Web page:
Euthanasia debate likely to be even more fraught than gay marriage

By June 29, 2015 Recent News

Stuff 28 June 2015
If voluntary euthanasia advocates were hoping for a sympathetic ear in Parliament, the first step – news the health select committee would conduct an inquiry – may have given cause for concern.
“I unambiguously oppose euthanasia and physician-assisted suicide in this country,” Tamaki MP Simon O’Connor, chairman of the health committee, said in Parliament on May 28.
“There is no such thing as a right to die. There is a right to life.”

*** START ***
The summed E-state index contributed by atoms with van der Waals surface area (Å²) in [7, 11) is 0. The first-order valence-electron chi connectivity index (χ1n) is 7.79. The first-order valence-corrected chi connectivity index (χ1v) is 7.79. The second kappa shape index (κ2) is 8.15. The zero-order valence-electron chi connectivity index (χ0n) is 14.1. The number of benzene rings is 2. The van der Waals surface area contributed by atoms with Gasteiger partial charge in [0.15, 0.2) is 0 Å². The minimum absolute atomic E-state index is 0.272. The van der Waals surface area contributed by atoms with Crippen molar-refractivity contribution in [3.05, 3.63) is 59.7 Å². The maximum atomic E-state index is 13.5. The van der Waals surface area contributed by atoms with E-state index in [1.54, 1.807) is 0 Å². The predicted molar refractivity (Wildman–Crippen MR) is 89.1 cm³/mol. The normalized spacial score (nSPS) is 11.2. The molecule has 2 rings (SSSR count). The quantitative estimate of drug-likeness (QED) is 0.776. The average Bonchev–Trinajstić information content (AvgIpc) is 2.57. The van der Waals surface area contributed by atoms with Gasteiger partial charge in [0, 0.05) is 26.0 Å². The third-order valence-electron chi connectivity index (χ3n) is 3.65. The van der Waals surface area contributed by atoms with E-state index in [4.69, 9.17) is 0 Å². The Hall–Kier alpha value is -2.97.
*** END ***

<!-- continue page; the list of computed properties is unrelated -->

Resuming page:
O’Connor’s comments were made before he discovered that he would chair the inquiry into euthanasia, which he announced this week. But the timing was hardly an accident.
At the moment he spoke, campaigner Lecretia Seales lay just a week away from death, which came the same day a High Court ruled she did not have the “right to die” she was fighting for.
Nevertheless, the comments raised little attention, beyond being branded as arrogance by Labour MPs in the House at the time.
This should serve as a warning for those advocating for this particular social change. Being fervently opposed to euthanasia carries nothing like the social stigma of opposition to, for example, gay marriage.